Safety

Chances that something will go wrong during your travels are quite small. But the fact remains that you’ll be in a strange country, far away from home, and if something does go wrong you can get stuck in a very nasty position. Here you’ll find a few pointers on travel safety which will help you prevent occasions such as theft and scams, and help you cope with bad events.

Carry your money wisely

Always carry a certain amount of strong currency on you (preferably US Dollars or Euros) in case of an emergency (like running out of money, or robbery). A decent amount would be around 50 USD or 50 EUR, that will provide you with enough money to survive for at least another few days.

Tip: Carry your emergency money in a money belt.

It’s normal to travel with a relatively large amount of cash on you, after all going to the ATM machine every day can become quite an expensive joke. Thieves naturally know about the ‘wealth’ of backpackers, so be safe with your cash, cheques and cards. Spread it out over a few places. Never keep more money in your wallet than you’ll use in a day or two. Keep the rest of your money somewhere separate, and fill your wallet up with it when necessary.

Tip: Attach a small chain to your wallet and secure it to one of your belt loops. This prevents easy pick pocketing.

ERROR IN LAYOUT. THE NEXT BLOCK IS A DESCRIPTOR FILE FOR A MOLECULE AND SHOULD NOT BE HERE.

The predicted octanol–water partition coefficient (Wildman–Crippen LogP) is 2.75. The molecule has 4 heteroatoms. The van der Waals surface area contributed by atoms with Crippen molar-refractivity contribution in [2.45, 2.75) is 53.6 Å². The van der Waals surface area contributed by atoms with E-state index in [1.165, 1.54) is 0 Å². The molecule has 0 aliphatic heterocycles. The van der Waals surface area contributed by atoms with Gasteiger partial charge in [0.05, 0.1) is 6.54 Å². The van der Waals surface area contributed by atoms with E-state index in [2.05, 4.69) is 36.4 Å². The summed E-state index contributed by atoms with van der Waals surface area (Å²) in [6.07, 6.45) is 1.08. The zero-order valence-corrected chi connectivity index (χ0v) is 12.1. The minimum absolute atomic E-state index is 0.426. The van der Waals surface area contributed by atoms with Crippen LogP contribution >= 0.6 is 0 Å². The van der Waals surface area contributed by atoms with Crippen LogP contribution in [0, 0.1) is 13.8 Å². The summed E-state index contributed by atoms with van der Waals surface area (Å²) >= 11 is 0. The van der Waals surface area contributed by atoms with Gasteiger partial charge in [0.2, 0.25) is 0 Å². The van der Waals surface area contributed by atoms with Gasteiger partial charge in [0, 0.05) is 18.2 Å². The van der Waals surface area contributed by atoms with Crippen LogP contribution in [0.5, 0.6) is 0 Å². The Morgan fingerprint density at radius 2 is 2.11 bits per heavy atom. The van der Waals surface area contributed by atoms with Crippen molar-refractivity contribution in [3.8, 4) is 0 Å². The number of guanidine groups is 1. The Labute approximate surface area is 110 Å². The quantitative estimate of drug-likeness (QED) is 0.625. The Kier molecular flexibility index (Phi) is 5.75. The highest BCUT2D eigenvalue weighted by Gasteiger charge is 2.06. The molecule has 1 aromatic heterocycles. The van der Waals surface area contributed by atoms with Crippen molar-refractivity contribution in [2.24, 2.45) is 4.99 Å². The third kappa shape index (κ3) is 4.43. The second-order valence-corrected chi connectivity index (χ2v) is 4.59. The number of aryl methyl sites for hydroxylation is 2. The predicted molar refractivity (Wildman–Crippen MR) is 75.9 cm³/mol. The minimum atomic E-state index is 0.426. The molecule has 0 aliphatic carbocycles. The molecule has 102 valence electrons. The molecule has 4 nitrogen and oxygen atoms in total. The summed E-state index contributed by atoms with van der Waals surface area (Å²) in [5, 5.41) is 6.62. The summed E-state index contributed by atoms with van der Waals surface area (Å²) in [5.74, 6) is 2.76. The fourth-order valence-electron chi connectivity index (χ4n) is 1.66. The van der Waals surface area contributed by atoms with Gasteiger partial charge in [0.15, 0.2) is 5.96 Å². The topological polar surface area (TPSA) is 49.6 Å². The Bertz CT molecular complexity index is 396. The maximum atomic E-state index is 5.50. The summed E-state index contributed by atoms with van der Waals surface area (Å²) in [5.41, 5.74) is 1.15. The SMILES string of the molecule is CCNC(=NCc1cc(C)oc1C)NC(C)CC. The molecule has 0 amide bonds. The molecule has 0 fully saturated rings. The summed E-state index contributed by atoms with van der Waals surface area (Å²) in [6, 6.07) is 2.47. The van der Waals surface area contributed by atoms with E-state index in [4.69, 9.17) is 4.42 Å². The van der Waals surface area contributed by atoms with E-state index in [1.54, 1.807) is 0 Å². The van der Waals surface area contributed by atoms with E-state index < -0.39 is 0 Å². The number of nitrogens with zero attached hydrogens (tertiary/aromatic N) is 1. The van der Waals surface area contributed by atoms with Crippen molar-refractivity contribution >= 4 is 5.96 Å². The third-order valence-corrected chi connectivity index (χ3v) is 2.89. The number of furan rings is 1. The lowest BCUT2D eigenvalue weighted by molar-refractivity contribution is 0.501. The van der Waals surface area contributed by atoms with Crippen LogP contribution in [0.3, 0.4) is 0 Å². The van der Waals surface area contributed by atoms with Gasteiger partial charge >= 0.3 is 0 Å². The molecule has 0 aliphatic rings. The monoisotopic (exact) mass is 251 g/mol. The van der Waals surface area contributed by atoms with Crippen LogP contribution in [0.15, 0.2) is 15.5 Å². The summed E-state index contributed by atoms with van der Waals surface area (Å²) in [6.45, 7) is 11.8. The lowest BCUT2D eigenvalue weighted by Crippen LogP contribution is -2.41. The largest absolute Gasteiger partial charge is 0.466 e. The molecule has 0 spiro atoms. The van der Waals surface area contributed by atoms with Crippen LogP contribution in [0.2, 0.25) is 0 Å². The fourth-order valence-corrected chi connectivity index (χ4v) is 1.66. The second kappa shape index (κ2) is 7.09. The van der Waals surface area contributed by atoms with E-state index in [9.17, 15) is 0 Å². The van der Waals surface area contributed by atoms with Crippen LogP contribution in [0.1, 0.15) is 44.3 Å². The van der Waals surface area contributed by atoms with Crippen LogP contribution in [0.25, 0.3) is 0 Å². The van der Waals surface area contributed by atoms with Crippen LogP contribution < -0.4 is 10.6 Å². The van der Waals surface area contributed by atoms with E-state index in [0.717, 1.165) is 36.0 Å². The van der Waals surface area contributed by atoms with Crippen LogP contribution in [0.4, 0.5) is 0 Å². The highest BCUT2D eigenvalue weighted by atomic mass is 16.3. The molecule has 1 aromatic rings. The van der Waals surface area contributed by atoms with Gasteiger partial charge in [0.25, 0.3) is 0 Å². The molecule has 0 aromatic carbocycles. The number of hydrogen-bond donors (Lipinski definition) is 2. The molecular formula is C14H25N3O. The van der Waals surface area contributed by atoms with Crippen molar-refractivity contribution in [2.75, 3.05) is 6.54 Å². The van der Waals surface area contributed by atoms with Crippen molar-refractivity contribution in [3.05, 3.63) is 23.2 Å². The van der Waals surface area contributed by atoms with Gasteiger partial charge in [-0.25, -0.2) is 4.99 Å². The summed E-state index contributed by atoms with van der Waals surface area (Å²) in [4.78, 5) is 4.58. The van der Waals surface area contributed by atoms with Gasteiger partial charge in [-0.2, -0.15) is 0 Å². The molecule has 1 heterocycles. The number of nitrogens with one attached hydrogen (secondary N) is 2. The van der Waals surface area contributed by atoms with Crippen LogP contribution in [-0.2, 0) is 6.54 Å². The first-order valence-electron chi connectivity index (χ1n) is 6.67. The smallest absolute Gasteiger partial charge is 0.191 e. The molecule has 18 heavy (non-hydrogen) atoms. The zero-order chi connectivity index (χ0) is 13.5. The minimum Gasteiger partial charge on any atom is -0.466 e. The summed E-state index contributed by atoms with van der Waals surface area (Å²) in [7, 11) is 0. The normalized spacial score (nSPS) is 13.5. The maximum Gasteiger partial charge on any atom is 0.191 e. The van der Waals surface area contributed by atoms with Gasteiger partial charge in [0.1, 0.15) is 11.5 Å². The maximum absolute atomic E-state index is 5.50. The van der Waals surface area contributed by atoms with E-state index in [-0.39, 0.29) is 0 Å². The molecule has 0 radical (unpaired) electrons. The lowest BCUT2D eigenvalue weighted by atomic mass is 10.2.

Never lose sight of your backpack

Your backpack is your most precious possession when you’re on the road, because it has everything you own. Even though theft is not common, it does happen, so be careful. Don’t leave your bag anywhere unattended except in ‘safe places’ like a locker. While travelling (by bus or train for example), keep either body or eye contact with your belongings.

Abide the local laws

It’s better to avoid getting arrested in a foreign country. If you do get into trouble with the police, and if you reckon it’s possible to get him off your back by slipping him some cash , then do so if you please. It can save you a lot of hassle.

Use your senses

Human intuition is usually very correct in judging situations that are possibly a scam or dangerous. Listen to what your feelings tell you and act like it.

Bring phone numbers

Always travel with a list of important phone numbers and keep it in a safe place (for example in your money belt). The most important emergency number is your country’s consulate or embassy of the country you’re in. If things go really bad, they’ll be your most valuable help. They are representatives from your own country and they’re there to advise and assist you in times of need. Another good number to write down is the number of making collect calls from the particular country you’re in. It just might come in handy one day.

Make copies

Make one or two copies of the important papers you’ve brought with you (passport, proof of insurance). In case your documents get stolen, copies will help you a great deal to take care of things. Naturally, don’t carry those at the same location where your actual documents are.

Tip: Scan in your important documents before you leave, email them as attachments to your own mail account. By doing that, you can always have copies at your disposal. All you have to do is walk into an internet cafe and print them.